Roy Moore


Saved me the trouble, and probably said it better than I could. Thank you




Let me take this a bit out of order.

First, lest establish something. Just like the word “believe”, the word “right(s)” has more than one meaning.


#1 “a legal entitlement to have or obtain something or to act in a certain way.”

Is often confused with:

#2 “being in accordance with what is just, good, or proper right conduct”

You presume that I believe the rights granted by society #1, is equal or the same as #2.

Is it that hard to believe that rights are granted to you by those that have the power to enforce them? In democratic societies where the people have a say, the people who enforce “rights” are elected by the plurality.

For example, the plurality is slowly changing its mind about smoking pot.

Whether smoking is good or bad, your right to use it is determined by the people who support/ don’t support it, that does not fundamentally change the fact that pot is/ or is not bad. Rights, don’t make right.

Abortion is another controversial example. Having the legal right to legally obtain an abortion does not make it morally right. I find it hard to believe anyone here would argue that.

So Hitler convinced some of the German people that Jews should be killed. Jews had no rights (#1). Does that mean Hitler was right (#2)? Of course not.

Now as I said, all rights (#1) are a reflection of societies values and the moral systems they create when they form groups.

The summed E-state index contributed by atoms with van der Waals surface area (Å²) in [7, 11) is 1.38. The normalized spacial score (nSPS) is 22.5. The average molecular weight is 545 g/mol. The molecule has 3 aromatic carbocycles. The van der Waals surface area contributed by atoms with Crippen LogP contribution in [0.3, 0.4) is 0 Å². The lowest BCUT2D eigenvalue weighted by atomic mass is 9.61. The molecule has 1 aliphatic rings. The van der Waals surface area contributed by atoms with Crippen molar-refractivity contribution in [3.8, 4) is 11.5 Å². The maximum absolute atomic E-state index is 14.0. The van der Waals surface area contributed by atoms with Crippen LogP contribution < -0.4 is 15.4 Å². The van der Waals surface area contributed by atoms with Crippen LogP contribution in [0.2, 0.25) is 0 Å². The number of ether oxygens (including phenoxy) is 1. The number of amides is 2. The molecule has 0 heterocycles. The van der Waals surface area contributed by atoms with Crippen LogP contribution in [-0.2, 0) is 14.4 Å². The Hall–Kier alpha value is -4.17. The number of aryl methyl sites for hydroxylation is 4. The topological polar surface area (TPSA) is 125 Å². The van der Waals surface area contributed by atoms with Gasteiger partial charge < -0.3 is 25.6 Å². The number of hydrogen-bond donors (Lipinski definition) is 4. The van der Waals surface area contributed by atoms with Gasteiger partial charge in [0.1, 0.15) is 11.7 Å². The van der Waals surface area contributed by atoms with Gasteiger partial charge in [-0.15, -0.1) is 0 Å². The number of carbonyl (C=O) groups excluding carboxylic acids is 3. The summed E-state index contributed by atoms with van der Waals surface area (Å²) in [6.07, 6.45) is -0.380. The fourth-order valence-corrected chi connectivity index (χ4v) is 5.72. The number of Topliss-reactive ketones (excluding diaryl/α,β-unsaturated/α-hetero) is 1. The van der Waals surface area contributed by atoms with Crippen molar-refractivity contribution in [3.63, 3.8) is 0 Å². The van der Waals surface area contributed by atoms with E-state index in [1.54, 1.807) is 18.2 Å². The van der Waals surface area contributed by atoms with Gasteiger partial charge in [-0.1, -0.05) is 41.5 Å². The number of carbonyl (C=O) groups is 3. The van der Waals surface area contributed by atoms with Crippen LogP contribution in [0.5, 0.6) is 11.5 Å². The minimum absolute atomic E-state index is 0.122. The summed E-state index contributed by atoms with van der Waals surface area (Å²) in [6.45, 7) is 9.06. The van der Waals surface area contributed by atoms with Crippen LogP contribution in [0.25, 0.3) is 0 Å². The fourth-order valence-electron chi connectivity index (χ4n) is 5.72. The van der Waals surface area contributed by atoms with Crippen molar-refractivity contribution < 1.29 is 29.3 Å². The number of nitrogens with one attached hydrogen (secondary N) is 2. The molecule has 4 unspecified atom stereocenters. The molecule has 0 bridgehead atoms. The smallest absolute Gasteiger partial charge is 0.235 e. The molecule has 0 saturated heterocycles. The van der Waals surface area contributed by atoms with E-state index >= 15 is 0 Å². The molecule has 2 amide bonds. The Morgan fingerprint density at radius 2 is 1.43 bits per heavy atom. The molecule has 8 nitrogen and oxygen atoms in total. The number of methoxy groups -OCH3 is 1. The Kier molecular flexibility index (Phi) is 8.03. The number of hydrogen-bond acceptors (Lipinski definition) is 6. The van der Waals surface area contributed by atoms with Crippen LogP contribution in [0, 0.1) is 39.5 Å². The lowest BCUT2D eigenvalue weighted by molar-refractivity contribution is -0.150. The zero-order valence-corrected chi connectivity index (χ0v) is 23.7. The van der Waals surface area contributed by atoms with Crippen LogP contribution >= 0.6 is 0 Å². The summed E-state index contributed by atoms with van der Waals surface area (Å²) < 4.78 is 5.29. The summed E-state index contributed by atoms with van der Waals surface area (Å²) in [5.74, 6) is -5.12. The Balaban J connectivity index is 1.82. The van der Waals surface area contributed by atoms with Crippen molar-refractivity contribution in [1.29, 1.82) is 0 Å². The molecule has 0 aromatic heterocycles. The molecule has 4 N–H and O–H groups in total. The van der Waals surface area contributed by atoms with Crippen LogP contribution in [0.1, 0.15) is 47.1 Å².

Do you value private property? Then you convince your neighbors to hold that value. If enough of the people around you believe that private property is a value worth holding, then they can agree that ownership of private property is a “right”.

The problem is simple. Some groups value the wrong things and the rights they extend to each other cause needless suffering.

Thus it is possible to declare something as a right (#1) that is actually wrong (#2).

Sure, what rights do you have in a place like Somalia, or in the Mountains of Afghanistan?

The Constitution says we have rights “endowed by our creator”. That is a wonderful thought. I sincerely hope that most people believe that, but I wonder how that endowment of rights by your creator will help you in a place like North Korea?

If you were captured in N. Korea and sentenced to death for something trivial, would you protest your rights? Would you try to convince others that you have the right to live?

If, just for the sake of argument, you were able to convince enough people that you have the right to live and they agreed and overthrew Kim and declared that people have “rights”.

Who saved you? Your creator, or you, convincing others around you that you have rights?

See where I’m going here?

Of course, I believe in good and evil.

Good things (on a group level) are things that lead to a happy, healthy cooperative flourishing society. Bad are things that are detrimental to society.

Evil, in my opinion, is beyond bad. I can do the wrong thing, or support bad ideas and just be wrong. If my intent is to do good, even if I’m wrong, that does not make me evil.

Evil is done when people intentionally do things to cause the suffering of others AND derive enjoyment from it. Now like most things, bad and evil aren’t black and white and there are times when causing harm can actually be good (see the “trolly problem”).

I don’t recall using the term “equal rights”.

By definition, an “unprotected right” is not a right.

I am reminded me of the term, mandatory volunteer, or a married bachelor. It’s a non-sequitur.


So you believe that if a governing body doesn’t possess the “power to enforce” rights, then those rights don’t exist? Nonsense. Even if a powerful body DOES suppress certain rights, that does NOT mean they don’t exist. It just means that they are suppressed.


Hooey. I’ll go into more detail in a moment.